ROAD TRIP!!!

1st June 2012 by

That’s right, I spent a substantial part of last month on the road with the One Million Climate Jobs Caravan, organised by the Campaign Against Climate Change Trade Union Group. There were two vans – one going round the North and one going round the South (and before you ask, they were the most fuel efficient vans possible) – and I hopped on for Birmingham, Southampton, Portsmouth, Brighton, and Manchester. Phew!

We would park up in the city centres during the day, telling people about the One Million Climate Jobs report that lays out a strategy for government investment that would create one million climate jobs, which would go a looong way towards addressing the double whammy we face at the moment, of climate change and economic recession. We had a petition for people to sign up to calling for the government to take on this strategy, and we had a lot of information on the tables from this campaign and others, like the UK Youth Climate Coalition’s Youth for Green Jobs campaign.

The consequence of having all this information, a sign-up sheet, and a massive van that said ONE MILLION CLIMATE JOBS on the side of it? People started queueing. For a job. We were approached, again and again, by people who were looking for a job and thought we were recruiting, and it was the same in all the towns the caravan visited apparently. We had to say, again and again, that we didn’t actually have jobs to offer, but we were campaigning for the government to create them! I met men on the dole who signed our petition, went to the job centre to sign on, and then came back to try and sign the petition again because they felt so strongly. I met a 17 year old girl who was 3 months pregnant and couldn’t find anyone to take her on. I met young people about to graduate from college or university, and were scared about the economic climate they were about to graduate into. And everyone I met, without exception, agreed that it made sense to create jobs in sectors that would also work to improve our environment and slow climate change.

The experience was heartbreaking, but also invigorating. It proved to me how dire the situation is for so many people across the country, that they think their best hope for a job might be a van parked up on the side of the road. But it also proved how essential it is that we are campaigning on this issue, and it showed how much support people have for the green jobs agenda. Because why wouldn’t they? IT MAKES SENSE.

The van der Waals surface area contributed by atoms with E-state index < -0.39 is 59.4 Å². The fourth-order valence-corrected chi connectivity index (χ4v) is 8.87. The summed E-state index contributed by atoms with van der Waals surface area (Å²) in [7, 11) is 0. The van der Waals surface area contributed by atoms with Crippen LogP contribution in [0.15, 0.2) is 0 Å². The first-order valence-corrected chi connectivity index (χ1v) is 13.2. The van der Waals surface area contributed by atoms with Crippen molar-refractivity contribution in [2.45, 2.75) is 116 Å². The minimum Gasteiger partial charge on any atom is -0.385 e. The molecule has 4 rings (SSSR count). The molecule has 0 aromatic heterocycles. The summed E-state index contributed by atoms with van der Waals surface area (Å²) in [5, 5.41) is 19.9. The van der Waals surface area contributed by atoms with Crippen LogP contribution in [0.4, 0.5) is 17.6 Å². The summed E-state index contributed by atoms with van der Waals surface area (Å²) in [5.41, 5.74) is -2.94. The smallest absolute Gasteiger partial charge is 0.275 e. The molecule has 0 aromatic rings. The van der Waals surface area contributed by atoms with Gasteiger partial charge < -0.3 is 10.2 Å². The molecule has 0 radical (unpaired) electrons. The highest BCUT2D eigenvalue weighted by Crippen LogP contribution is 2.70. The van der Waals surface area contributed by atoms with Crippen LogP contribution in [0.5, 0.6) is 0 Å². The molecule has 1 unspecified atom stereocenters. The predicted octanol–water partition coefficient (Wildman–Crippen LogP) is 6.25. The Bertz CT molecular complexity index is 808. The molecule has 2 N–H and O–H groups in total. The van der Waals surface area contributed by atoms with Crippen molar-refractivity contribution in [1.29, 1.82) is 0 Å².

In each town, there was a public meeting in the evening hosted by local organisers. People from the local councils, unions, and activist groups came together to see what they could do about creating climate / green jobs locally. I spoke to each of them about our experiences with the East London Green Jobs Alliance, sharing our learnings and the process by which we set it up and got it going. The meetings I went to were great, but to be honest, turn out was fairly low, with between 15 – 40 at each meeting (I think it was higher in the north). I don’t think it’s for lack of support for the agenda, as I really felt that out on the street. And those conversations I had on the street were educational, because unlike trade unionists or environmentalists, who have been banging on about this stuff for ages, I really felt that many people with no political agenda or affiliation were getting wise to the situation. And I felt that they were on the cusp of taking action. Maybe signing a petition was the first step.

It definitely won’t be their last. Because the economic situation isn’t going to get any better soon, nor is the environmental situation. There will come a moment, soon, when people who see a van on the side of the street won’t politely queue. They will scramble, and they will fight, and they will start to fill the halls at public meetings. And what will the government do then?